What are some other mistakes that Americans make in retirement?
Dealing properly with their home. A lot of people haven’t downsized. And there are lots of places in the country that are much cheaper than others, where you can have just as good a lifestyle, maybe better.
Any other mistakes?
People retire too early. If you can’t maintain the living standard you’d like, I’d say it’s too early. Every year you delay retirement is a year less that you have to finance from savings. Many people who stop working early will end up being retired longer than they worked.
Do you ever plan to retire?
No. I’m having too much fun.
You grew up working in your dad’s department store in Camden. Did you learn anything that helps you now?
That small businesses, in particular, face lots of risk, and there’s a chance you’ll get hit with the unexpected. In this case, the city fell apart.
The biggest lesson was the need to prepare for old age by being diversified. My dad and his two brothers had every single penny in the store. When the store failed, he and my mom had their house, but that was it. So it fell to me and my siblings to take care of them.
Did their failure shape your reviews on retirement income?
Yeah. It has to be diversified. With my parents, a lot of what they earned had gone into their kids’ educations. So, our taking care of them was payback and a return on their investment.
What got you interested in economics?
Well, I was thinking about becoming a doctor, and was confronted with a frog that I had to kill and resuscitate repeatedly, so I quickly became an econ major.
I knew nothing about economics before I went to college. I didn’t know the whole field existed. I took a class with a fantastic teacher, and he turned me on, and I was on my way.
How did you become an expert in Social Security?
Once I started building my company 28 years ago, and was developing the software to prescribe financial medicine for households, I couldn’t screw around any longer with casual knowledge of Social Security. So, I was on the phone on a weekly basis with the top actuaries at Social Security asking them questions, because you really can’t figure anything out from their handbook.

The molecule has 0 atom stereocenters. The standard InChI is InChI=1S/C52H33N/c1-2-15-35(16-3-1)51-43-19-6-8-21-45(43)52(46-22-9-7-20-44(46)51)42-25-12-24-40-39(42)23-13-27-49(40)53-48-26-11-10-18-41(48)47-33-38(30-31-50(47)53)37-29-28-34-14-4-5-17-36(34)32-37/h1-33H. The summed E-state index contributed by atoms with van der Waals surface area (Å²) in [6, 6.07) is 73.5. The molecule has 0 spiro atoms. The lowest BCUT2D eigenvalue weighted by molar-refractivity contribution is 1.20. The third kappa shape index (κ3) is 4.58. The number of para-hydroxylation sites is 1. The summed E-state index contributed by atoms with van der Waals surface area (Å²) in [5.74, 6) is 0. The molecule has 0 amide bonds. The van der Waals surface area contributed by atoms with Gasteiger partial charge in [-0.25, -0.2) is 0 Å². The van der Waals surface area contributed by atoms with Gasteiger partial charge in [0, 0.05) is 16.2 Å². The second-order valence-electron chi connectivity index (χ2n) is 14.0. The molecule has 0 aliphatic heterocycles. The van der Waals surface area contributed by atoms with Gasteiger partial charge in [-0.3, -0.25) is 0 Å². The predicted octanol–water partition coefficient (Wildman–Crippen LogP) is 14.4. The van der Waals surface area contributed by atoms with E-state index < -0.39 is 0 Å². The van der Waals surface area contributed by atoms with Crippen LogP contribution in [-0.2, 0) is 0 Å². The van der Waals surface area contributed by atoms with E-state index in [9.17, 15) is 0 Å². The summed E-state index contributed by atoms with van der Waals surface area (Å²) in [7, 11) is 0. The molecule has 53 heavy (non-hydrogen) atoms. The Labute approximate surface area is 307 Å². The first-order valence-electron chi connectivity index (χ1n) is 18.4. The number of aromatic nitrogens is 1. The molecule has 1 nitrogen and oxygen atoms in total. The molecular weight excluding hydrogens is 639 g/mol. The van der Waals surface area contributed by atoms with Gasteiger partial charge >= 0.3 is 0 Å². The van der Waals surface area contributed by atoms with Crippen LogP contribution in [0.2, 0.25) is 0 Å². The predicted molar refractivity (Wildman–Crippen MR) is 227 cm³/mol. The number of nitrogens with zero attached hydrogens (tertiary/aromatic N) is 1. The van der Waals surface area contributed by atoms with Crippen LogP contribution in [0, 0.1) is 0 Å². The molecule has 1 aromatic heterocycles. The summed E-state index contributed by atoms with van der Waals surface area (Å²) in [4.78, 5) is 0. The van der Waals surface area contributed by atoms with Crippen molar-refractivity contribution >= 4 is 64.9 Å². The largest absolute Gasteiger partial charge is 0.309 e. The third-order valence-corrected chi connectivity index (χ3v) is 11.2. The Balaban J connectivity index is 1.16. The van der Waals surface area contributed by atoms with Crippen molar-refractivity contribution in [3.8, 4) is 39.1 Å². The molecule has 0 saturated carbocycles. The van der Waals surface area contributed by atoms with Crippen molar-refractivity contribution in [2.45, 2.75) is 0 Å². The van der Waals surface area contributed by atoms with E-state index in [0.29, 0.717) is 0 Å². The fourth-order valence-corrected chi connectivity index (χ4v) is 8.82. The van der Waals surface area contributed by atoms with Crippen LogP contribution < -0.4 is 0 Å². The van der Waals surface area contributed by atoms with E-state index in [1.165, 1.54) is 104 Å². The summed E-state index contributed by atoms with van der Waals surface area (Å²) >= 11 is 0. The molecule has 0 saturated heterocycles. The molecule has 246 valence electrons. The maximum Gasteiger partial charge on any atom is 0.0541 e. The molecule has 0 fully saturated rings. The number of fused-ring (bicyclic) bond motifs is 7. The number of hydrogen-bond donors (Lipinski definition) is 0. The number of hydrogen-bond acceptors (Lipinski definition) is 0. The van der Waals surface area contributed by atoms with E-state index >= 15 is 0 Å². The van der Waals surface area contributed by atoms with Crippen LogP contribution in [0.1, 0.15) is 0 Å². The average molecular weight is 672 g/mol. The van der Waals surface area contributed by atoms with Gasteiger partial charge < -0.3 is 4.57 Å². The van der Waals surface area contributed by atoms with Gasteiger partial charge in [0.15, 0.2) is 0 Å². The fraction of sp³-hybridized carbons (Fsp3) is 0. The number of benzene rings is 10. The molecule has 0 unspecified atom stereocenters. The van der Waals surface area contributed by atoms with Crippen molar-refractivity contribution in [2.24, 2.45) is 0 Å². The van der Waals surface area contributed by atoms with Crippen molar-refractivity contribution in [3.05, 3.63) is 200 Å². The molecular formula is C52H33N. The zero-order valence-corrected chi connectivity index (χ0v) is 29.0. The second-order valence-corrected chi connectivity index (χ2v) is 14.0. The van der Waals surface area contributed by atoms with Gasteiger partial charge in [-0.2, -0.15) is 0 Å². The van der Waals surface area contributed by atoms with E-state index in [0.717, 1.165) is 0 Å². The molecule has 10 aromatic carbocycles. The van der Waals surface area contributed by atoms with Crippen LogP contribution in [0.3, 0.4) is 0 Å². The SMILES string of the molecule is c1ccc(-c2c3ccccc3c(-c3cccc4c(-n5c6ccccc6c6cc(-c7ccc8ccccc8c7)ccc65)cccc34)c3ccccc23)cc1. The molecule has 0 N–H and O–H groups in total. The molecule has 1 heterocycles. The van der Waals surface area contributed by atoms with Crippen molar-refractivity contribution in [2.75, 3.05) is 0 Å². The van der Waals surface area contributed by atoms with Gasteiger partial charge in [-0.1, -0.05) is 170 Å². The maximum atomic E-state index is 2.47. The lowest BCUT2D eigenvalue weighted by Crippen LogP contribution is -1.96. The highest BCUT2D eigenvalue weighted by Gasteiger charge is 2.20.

“The whole goal of our life is not to accumulate wealth so people can charge us fees on our assets.
We hear that money spent on education is well spent because it lifts lifetime earnings. True?
Investments in college, grad school, or even becoming a plumber are generally going to pay off if you’re making a sensible personal investment.
But 40% of the kids who start college don’t finish. And a lot of them borrow for the privilege of failing out of college. Nobody should really borrow for college. It’s far too risky.
Is paying off your mortgage early smart? I’ve had friends tell me they’re not doing it because they could earn more in the stock market.
Ask them, if they had paid off their mortgage, would they turn around and borrow money and put it in the stock market? They would never do it. So, it’s an irrational statement they’re making to you.
Do Roth IRA conversions make sense?
They do and they don’t. You have to be careful if you convert too much—you may actually raise your taxes, rather than lower them. You want to convert in years when your tax bracket is relatively low compared with your future years.
If people are taking Social Security early, doing Roth conversions can kick up their Social Security benefits taxations and it could raise their Medicare premium. It’s a delicate calculation to figure out when and how much to convert, and it involves all these moving parts.
You have a book coming out that promises to give an economist’s secrets to more money, less risk, and a better life. Can you dish on these secrets?
Well, there are secrets for all stages of the life cycle. So, there are secrets like shack up with mom to save on housing costs. Don’t borrow for college. Take money from your IRA to pay off your mortgage. Invest more in stocks as you age in retirement. It’s chock-full of things that you wouldn’t expect.
Why did you run for president twice?
I thought it was really incumbent upon economists to convey to the public what we feel needs to be done on an entire swath of policy concerns.
So, what I did was talk to health economists before I wrote my platform on how to reform the healthcare system, and talk to top public finance economists on how to fix our tax system. I didn’t think I was going to win.
Have you made personal financial mistakes that violated the rules of economics?
I rebuilt a vacation cottage one time out of emotional attachment, where it would have cost half as much to tear it down and start from scratch.
Everybody gets their emotions tangled up in their financial decisions.
Thank you, Laurence.